Sri Lanka’s presidential election

Votes are now being counted in Sri Lanka’s presidential election. Various news reports have indicated that citizens from the Tamil minority are expected to side mostly with opposition candidate Sarath Fonseka against incumbent Mahinda Rajapaksa. Unlike in past, war-time, elections, Tamils appear to have turned out in large numbers.

This contest is classic presidentialization in action, but it seems somewhat less classic as an example of the “instant runoff” rules that are used.

Presidentialization is manifest in the main opposition party, the United People’s Freedom Party (UNP), having endorsed as its presidential candidate a person with no links to the party whatsoever. In fact, Fonseka was the head of the army, and thus an agent of President Rajapaksa, as the Sri Lankan state crushed the Tamil Tigers (TTLE) guerrilla forces last year. The Independent describes the dilemma faced by the UNP and others seeking the defeat of Rajapaksa:

The former army chief was quickly recruited by an unlikely coalition, made up of the UNP, Muslims, Tamils and some strident nationalists who believed that in the martial, militaristic atmosphere following the crushing of the LTTE, Mr Fonseka with his chest full of medals represented their only chance of defeating the president. “You have to make the best of what there is,” admitted a senior UNP leader, Ravi Karunanayake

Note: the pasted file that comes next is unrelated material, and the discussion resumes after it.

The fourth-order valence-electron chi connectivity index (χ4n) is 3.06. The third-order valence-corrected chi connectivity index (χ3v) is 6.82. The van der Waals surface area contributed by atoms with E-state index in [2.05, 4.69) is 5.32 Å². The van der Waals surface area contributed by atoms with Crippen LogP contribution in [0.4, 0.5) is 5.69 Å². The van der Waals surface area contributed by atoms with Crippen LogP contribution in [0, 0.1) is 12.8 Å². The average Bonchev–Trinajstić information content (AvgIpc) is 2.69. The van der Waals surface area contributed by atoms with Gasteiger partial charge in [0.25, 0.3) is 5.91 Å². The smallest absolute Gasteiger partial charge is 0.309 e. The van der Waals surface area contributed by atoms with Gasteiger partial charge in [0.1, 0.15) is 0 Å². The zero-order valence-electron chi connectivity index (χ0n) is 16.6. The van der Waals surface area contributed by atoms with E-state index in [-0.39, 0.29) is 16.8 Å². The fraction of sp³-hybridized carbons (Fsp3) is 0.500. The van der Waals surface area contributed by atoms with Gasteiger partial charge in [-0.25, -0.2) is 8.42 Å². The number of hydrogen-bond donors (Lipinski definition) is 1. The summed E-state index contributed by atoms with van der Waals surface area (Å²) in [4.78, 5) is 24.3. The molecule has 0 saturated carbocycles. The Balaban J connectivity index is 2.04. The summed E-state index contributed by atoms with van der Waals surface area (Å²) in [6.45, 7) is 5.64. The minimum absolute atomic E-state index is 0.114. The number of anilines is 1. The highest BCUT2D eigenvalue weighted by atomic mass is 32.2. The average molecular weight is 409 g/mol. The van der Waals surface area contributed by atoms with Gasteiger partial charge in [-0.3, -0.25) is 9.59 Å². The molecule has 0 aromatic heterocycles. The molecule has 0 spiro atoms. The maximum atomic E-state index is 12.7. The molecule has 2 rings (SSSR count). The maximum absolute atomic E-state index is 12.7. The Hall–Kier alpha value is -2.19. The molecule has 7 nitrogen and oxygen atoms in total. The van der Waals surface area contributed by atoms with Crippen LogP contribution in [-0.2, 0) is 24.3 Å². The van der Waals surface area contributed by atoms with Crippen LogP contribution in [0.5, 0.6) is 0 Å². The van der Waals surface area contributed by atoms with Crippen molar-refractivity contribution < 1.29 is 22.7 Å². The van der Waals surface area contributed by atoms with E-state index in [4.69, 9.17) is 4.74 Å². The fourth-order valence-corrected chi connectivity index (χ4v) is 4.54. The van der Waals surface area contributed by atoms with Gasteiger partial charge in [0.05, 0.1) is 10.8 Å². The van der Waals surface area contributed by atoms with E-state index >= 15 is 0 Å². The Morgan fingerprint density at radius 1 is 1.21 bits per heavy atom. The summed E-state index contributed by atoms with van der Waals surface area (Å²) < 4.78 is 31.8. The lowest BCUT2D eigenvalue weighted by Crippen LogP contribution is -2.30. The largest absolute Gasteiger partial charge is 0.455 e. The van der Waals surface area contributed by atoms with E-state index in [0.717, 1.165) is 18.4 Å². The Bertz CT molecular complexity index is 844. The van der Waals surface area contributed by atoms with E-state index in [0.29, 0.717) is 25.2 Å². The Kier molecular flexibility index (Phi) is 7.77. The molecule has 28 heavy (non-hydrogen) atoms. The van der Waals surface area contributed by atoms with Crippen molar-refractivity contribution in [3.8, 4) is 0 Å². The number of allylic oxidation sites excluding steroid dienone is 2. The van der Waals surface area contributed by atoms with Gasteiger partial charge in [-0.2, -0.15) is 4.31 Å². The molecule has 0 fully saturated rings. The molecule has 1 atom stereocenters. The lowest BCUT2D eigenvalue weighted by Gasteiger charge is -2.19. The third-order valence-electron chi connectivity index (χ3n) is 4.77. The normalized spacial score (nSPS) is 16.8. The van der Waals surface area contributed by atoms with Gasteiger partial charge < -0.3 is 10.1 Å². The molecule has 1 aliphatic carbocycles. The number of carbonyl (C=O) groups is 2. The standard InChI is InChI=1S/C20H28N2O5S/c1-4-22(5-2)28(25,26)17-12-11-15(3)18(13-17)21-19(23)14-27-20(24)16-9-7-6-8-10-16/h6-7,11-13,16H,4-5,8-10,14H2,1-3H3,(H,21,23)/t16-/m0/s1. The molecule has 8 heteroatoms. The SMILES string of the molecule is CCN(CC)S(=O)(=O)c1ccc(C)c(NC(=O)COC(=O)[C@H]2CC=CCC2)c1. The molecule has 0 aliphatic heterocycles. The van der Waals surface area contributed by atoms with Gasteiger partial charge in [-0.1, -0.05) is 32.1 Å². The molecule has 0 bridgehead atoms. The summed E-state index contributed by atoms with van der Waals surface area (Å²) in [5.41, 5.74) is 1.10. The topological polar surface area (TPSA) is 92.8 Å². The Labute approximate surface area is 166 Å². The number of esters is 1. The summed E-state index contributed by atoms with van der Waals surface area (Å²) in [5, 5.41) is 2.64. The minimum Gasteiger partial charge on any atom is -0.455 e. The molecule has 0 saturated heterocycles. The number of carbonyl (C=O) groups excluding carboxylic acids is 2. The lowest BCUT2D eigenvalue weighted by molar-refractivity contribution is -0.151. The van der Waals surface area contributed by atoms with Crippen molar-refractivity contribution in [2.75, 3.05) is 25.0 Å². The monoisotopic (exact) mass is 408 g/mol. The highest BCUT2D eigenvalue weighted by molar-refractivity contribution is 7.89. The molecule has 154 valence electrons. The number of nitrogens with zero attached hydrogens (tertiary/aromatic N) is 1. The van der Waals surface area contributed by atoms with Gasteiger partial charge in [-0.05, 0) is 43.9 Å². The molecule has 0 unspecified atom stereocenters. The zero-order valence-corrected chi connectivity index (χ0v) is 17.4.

If Fonseka wins, what loyalty can the UNP count on? He is an army man, who launched his candidacy outside the party organization, and then was endorsed by the UNP. The UNP surely needs him far more than the reverse. Classic presidentialization.

Not so classic is the way Sri Lanka’s version of “instant runoff” for presidential elections is working in this campaign. Although there are twenty-two candidates, and voters may give a second-preference ranking as well as a first, the contest is very much a two-man race. Most strikingly, the Tamil minority does not have its own candidate, but rather is being courted by the two leading candidates. That seems much more like a plurality dynamic than an instant-runoff dynamic.

It must be noted that the electoral rule in Sri Lanka is not the alternative vote (i.e. STV with one being elected), in which the lowest-ranking candidates are sequentially eliminated until transferred preferences push one of the remaining candidates over the majority threshold. Rather, in Sri Lanka, if no candidate has a majority of first preferences, all but the top two are eliminated, and their ballots are examined for lower-ranked preferences among the remaining two. This is a more literal definition of “instant runoff” but not (I hope) what US-based IRV advocates mean to see adopted. (What to call this variant that Sri Lanka uses is not entirely clear; see Bob Richard’s comment.)